It's been a hard week for me. Heavy, heavy lifting in so very many ways.
I still tire easily from surgery.
And although the weather has warmed, the nights are chill which, generally, means waking up to a cold house. My wood stove is certain to burn down to embers by morning, especially as I am still limited in bending and lifting which makes stacking the overnight wood load a bit more challenging than usual.
So it’s harder to assure a warm house in the morning. With that, I am inclined to spend a longer time, gazing out my bedroom window at the trees in the mornings, the sky and the clouds that are visible, as I lay cozy under my down comforter, giving the fire recently fanned a bit more time to heat the house.
This is often my best time of day, anyway; the time when I am seeking the pin hole in the universe that opens the gates to vaster wonders than here on the earth plane. So I don’t much mind this slowed down morning pace. I use it well.
Along with my other challenges these days, what has been getting me down most is that I have had no word back yet from the Ethics Co-Chairs of the association, the International Transactional Analysis Association (ITAA), to whom I am making my ethics complaint.
Initially two men who are the co-chairs, apparently, sent an email that was forwarded to me from the organization official I contacted at the outset, to begin the process. I was troubled somewhat by that forwarded message. It seemed cold and calculating; not at all giving me a sense that I would be treated caringly ahead.
Did that mean I was opening a door, with my ethics complaint, that would bring me the kind of victim blaming, organization-minimizing women, especially, so often encounter in registering grievances of this nature?
Of course, responses such as these on the part of businesses and organizations will result in sexual assault victims holding back truths that need to be shared, if healthy milieus are to be sustained. However, this time, in the current climate of sexual assault scandals and the #MeToo movement, I was certain I would not back down, again! What else I might do, I didn’t yet know.
Nonetheless, the initial response to me by these officials, the ITAA Ethics Co-Chairs, put me on alert for a need to proceed with caution. I was stymied and scared by this, especially as the association representative , headquartered just outside San Francisco, who was my initial contact, was a very caring and compassionate woman.
So after some serious contemplation on the matter, with much soul searching as to what to do next, and several professional consultations, I responded to the Ethics Co-Chairs, copied to my original contact, with a painstakingly careful email that I thought to be in a manner that would help us move forward, in spite of my initial discomfort.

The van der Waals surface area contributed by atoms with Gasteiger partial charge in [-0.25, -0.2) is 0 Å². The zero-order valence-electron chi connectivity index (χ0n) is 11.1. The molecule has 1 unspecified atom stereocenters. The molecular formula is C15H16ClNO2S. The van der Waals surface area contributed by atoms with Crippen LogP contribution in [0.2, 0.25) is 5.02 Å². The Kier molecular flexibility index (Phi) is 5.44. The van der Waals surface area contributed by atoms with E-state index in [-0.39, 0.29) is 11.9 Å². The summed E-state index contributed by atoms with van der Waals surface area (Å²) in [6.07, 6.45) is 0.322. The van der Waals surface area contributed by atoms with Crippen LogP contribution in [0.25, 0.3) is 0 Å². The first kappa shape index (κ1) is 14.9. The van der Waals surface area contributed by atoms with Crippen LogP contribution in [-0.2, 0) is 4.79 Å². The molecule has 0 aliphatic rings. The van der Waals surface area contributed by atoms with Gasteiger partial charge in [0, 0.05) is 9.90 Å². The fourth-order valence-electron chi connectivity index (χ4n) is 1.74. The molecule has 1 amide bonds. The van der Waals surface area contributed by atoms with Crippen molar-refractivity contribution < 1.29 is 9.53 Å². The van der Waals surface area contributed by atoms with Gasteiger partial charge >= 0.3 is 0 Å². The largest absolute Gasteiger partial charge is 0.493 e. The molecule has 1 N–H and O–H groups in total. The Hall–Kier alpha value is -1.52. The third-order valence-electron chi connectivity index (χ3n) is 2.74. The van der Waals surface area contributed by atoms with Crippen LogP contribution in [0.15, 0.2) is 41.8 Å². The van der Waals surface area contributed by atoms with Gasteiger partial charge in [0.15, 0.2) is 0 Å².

It has now been over a week without my hearing further from these officials who, given my review of the ITAA Professional Practices and Ethics standards, I assumed would be working to support me through the process of my complaint.
How very odd and taken aback I am by this.
However, I pledge to not become unduly reactive for my part of handling this process, unnerving as it is, already, at times, and, therefore, let my upset thoughts and feelings, on the matter, rest for a time. Thus allowing time for the ITAA Ethics Co-Chairs to exhibit their best intentions on my doorstep.
This is one way I am lightening my load. And, thankfully, circumstances around me are aiding this touch of emotional regeneration for which I am striving.
For example, in spite of both the emotional and physical exhaustion I am feeling at present, today I am especially uplifted by the courage, as well as vulnerability, I have been witnessing as I read about and, sometimes view, the victims of Larry Nassar present their impact statements in the court of his hearing.
Aly Raisman’s fierceness -- and – her clarity about, not only the abuses of Nassar, but those also of the organizations that enabled him, coupled with the pain, so visible in all these women and their family members in this case, is good medicine for me today.
When I wrote my piece a bit ago about Ms. Raisman’s book title, Fierce, suggesting that “Fierceness is not enough,” I was thinking that when the warrior is all that we display, without the balancing of the heart, we oftentimes can get ourselves off center. The Warrior generally has its energy base in the masculine. The vulnerable is more closely aligned with the feminine. We need both; the feminine and the masculine aspects of each and everyone of us to make our way through our current challenges; be they social or political.
In this way we are best able to find that magical pin hole in the universe that opens the way to wonders, not so easily seen on this earth plane we inhabit.
Today, therefore, I am also lightening my load by not being all about the fierceness of my inner warrior taking the lead in this complaint process, at least not today. But cutting myself some slack, by putting my serenity first, seeking the balance of both the male and the female in me, in what I hope will come out right for my next step.
Tomorrow I might shift to warrior mode. Then, again, I might not. To guide me, I think I am best off keeping my eye on that pin hole that opens my way to wonder, with a good dose of earth bound common sense for balance.
We'll see what happens. One thing, for sure, I need to avoid heavy lifting, at least for now.